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Understanding Treatment of Leptomeningeal Disease in NSCLC


Researchers assessed treatment patterns and outcomes of patients with non-small cell lung (NSCLC) cancer and leptomeningeal disease exposed to osimertinib.

Recent study findings suggest prior exposure to osimertinib—an epidermal growth factor receptor (EGFR) tyrosine kinase inhibitor—may have favorable impacts on the natural history of leptomeningeal (LM) disease among patients with EGFR mutated non-small cell lung cancer (NSCLC) and LM disease.

Writing in Clinical Lung Cancer, researchers explained results also showed any systemic therapy after LM disease diagnosis was associated with longer survival and did not increase health care utilization. However, more research is warranted to determine if osimertinib-containing regimens confer a survival benefit after LM disease diagnosis among patients who received prior osimertinib, they said.

LM disease is associated with late NSCLC, confers a poor prognosis, and has been previously linked with EGFR mutated NSCLC as opposed to wild-type EGFR. It also affects between 9% and 10% of patients with the mutated disease. In the past, diagnostic challenges have hindered efforts to identify prognostic factors for LM disease.

Osimertinib is approved as first-line treatment for metastatic EGFR mutated NSCLC.

To better elucidate systemic treatment strategies and health care utilization in those with EGFR mutated NSCLC and LM disease, investigators assessed electronic medical record (EMR) data of 54 patients who received treatment at a single center in Seattle, Washington between January 2000, and March 2020.

Mean patient age at NSCLC diagnosis was 59 years while the majority of patients (70%) were female.

Analyses revealed:

Median time from NSCLC diagnosis to development of LM disease was 21.0 months (95% CI, 16.7-26.3 months)

Median time to LM disease diagnosis was 33.3 months (95% CI, 21.5-48.0 months) in patients that received osimertinib 80 mg daily at any time prior to LM disease development, vs 18.4 months (95% CI, 11.7-22.1 months) in those without osimertinib exposure before LM disease

Patients who received osimertinib 80 mg were more likely to have EANO ESMO type I LM disease (42% vs 11%; P <.05)

Radiographic appearance of LM disease was more likely to be mixed (42% vs. 31%) or linear (37% vs. 29%), and less likely to be nodular (0% vs. 26%) in patients that received osimertinib prior to LM disease (P = .20)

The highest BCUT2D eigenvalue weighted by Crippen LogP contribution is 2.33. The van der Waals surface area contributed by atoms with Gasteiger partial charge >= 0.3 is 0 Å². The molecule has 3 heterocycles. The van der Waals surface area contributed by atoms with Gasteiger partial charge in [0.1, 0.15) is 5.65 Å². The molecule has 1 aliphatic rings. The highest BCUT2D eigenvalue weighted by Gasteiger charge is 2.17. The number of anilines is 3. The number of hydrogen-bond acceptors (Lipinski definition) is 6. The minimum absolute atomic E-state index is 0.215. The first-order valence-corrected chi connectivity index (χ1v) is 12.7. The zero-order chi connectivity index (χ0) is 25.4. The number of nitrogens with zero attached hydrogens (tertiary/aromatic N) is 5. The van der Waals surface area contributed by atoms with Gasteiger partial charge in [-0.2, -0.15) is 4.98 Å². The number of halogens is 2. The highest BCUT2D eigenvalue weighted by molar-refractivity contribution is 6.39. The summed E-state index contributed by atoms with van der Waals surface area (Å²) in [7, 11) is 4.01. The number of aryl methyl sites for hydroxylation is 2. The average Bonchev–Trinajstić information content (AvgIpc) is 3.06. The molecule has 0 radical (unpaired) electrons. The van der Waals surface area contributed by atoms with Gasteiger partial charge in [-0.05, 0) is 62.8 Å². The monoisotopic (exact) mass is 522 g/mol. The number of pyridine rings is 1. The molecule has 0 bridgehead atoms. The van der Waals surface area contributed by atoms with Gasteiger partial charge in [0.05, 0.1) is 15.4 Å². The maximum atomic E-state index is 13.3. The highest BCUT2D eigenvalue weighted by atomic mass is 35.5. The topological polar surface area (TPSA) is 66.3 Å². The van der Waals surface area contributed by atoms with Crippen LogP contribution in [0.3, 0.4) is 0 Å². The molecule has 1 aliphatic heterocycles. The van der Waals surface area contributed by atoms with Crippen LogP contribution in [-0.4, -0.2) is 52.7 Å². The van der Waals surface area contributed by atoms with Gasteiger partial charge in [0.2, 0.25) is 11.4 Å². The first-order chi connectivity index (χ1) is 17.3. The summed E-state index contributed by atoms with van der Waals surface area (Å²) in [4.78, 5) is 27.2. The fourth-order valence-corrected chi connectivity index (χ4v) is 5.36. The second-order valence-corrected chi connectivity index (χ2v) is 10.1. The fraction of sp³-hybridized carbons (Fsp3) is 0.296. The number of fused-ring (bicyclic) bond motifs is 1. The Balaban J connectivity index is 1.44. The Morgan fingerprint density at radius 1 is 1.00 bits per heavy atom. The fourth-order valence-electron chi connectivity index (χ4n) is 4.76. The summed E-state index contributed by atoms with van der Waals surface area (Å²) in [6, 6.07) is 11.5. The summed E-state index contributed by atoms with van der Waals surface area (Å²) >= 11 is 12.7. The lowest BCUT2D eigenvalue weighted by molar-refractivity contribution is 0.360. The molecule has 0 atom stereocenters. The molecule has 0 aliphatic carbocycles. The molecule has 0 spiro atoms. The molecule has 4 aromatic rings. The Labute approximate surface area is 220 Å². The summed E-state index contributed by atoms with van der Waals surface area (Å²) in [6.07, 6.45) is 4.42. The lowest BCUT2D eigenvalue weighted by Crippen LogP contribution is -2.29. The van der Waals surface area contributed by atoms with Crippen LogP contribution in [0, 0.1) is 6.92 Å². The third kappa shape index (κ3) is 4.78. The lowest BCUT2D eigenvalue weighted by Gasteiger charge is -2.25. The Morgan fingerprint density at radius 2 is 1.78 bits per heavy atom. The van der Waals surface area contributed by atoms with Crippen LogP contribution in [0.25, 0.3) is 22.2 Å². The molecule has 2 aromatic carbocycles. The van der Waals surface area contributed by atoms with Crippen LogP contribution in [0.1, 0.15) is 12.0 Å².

Patients that received any post-LM disease systemic therapy had a lower risk of death relative to those that did not (HR 0.17, P < .001), with a suggestion that osimertinib-containing regimens result in longer median overall survival

Emergency department, hospital and hospice utilization were not associated with receipt of post-LM disease systemic therapy

Overall, “data suggest that osimertinib favorably alters the natural history of LM disease toward a delayed, less symptomatic and less functionally compromising presentation.” However, “this also suggests that presentation of LM disease among patients on osimertinib can be subtle and thus difficult to diagnose,” authors added.

Future research is warranted to better understand the both the impact of post-LM disease systemic therapy on survival in this patient population and the optimal therapy regimen.

The observational nature of the study, in addition to its small sample size, mark limitations. In addition, although researchers assessed a 20-year time frame, osimertinib was only approved as a first-line treatment as of 2018. It was also challenging to capture clinically relative endpoints from the EMR data.

“Osimertinib given prior to the development of LM disease in EGFR mutated advanced NSCLC is associated with longer time to LM disease diagnosis, fewer symptoms and less functional compromise relative to other pre-LM disease systemic treatments,” researchers concluded.


Merkhofer CM, Eastman B, Densmore I, Halasz LM, McGranahan T, Baik C. Systemic treatment patterns and outcomes in patients with EGFR mutated non-small cell lung cancer and leptomeningeal disease. Clin Lung Cancer. Published online April 28, 2022. doi:10.1016/j.cllc.2022.03.013

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